Dear AP Community,
We are living in extraordinary times, both for our nation and the world. The COVID19 crisis has upended life as we know it and has forced us to change our mode of living, working and connecting with others. Amidst this backdrop of loss and change we are witnessing a country in turmoil.
We at Austin Psychoanalytic stand with the Black Lives Matter movement and mourn the unjust killings of George Floyd, Breonna Taylor, Ahmaud Arbery, Trayvon Martin, Philando Castile, Eric Garner, Atatiana Jefferson, Tony McDade, Rayshard Brooks, Mike Ramos, and many, many others at the hands of law enforcement. We stand with the protesters who demand justice and greater transparency and accountability from our elected leaders and police. It is incumbent on those with the most privilege to speak out and refrain from silence in the face of such violence, for silence can lead to a type of complacency and tacit approval of systemic racism that we cannot afford. We challenge our psychoanalytic community to give space to diverse voices and opinions. We must strive to do more, be more, by examining the ways in which our own racism, classism and bias enter into the consulting room. We must ask difficult questions of each other and of our colleagues and families and allow ourselves to be made uncomfortable. Lastly, we must examine why our profession is dominated by white clinicians, and begin to dismantle the barriers to entry for non-white clinicians.
Parallels exist between examining racist thinking and the self-examination intrinsic to psychoanalysis. Psychoanalysis requires us to process and stay with difficult emotions as they arise. There is often no “quick fix”. No easy answer. But we stay in it, committed to the process that unfolds and yields change over time. This process, much like unlearning racism, creates a space to voice that which is repressed, disassociated and shameful. It is a long and painstaking process, this awakening to the trauma that 400 years of slavery and white supremacy has inflicted on our psyches. We must own it and never let it be forgotten.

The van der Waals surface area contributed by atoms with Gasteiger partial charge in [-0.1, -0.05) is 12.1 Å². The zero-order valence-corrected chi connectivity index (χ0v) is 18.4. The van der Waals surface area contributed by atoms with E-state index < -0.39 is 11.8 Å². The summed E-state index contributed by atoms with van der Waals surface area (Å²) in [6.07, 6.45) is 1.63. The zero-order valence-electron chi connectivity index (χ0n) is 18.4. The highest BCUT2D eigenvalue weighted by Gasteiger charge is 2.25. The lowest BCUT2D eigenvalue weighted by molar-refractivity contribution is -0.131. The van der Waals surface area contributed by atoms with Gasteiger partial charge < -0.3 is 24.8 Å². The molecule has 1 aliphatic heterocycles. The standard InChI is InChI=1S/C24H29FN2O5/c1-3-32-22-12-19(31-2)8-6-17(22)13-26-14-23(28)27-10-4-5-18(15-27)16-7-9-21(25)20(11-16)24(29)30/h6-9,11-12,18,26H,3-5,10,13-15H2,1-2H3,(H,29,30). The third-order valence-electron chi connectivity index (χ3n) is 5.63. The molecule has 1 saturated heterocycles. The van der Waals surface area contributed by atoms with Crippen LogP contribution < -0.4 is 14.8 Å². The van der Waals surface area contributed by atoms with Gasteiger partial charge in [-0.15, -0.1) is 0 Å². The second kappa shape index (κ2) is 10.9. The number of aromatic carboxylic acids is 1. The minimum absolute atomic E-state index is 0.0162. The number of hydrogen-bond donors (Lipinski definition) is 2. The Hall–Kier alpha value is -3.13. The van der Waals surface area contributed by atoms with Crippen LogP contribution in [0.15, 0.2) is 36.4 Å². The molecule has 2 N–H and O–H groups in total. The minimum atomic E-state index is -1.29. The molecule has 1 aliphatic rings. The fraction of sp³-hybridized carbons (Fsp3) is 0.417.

To this end, we have attached a few links to resources you may find useful below. We also invite you to attend our monthly meetings, salons and conferences for 2020-2021 where the theme is “Hate and Destructiveness in the Psyche, Clinical Encounter and Beyond.” We will explore contemporary and historic views of hate, how it develops, and the dynamics of destructive behavior directed at self, others and groups.
We look forward to seeing you there.
The Austin Psychoanalytic Board
Black Psychoanalysts Speak (trailer): The Full Transcript for Part I & II can be purchased on PEP-Web. Psychoanalysts Kirkland Vaughans, Dorothy E. Holmes, C. Jama Adams, Anton Hart, Kathleen Pogue White, Cheryl Thompson, Janice O. Bennett, Dolores O. Morris, Craig K. Polite, Cleonie White and Annie Lee Jones among others.